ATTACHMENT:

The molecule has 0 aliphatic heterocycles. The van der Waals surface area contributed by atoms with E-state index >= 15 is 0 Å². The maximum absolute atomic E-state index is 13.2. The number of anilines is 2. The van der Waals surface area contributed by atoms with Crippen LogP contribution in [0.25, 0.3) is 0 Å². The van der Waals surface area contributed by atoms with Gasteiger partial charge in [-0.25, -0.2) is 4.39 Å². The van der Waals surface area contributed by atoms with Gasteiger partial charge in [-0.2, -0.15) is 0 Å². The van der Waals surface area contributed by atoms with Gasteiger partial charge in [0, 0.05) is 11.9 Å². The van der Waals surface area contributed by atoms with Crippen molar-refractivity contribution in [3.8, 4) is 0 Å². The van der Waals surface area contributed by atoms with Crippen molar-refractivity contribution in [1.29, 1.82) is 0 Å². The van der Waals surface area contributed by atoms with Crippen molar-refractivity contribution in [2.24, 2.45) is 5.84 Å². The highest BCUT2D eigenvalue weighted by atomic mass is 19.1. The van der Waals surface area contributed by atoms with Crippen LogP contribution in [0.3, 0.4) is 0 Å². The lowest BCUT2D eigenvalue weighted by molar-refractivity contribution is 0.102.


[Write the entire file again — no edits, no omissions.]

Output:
The molecule has 0 aliphatic heterocycles. The van der Waals surface area contributed by atoms with E-state index >= 15 is 0 Å². The maximum absolute atomic E-state index is 13.2. The number of anilines is 2. The van der Waals surface area contributed by atoms with Crippen LogP contribution in [0.25, 0.3) is 0 Å². The van der Waals surface area contributed by atoms with Gasteiger partial charge in [-0.25, -0.2) is 4.39 Å². The van der Waals surface area contributed by atoms with Gasteiger partial charge in [-0.2, -0.15) is 0 Å². The van der Waals surface area contributed by atoms with Gasteiger partial charge in [0, 0.05) is 11.9 Å². The van der Waals surface area contributed by atoms with Crippen molar-refractivity contribution in [3.8, 4) is 0 Å². The van der Waals surface area contributed by atoms with Crippen molar-refractivity contribution in [1.29, 1.82) is 0 Å². The van der Waals surface area contributed by atoms with Crippen molar-refractivity contribution in [2.24, 2.45) is 5.84 Å². The highest BCUT2D eigenvalue weighted by atomic mass is 19.1. The van der Waals surface area contributed by atoms with Crippen LogP contribution in [0.3, 0.4) is 0 Å². The lowest BCUT2D eigenvalue weighted by molar-refractivity contribution is 0.102.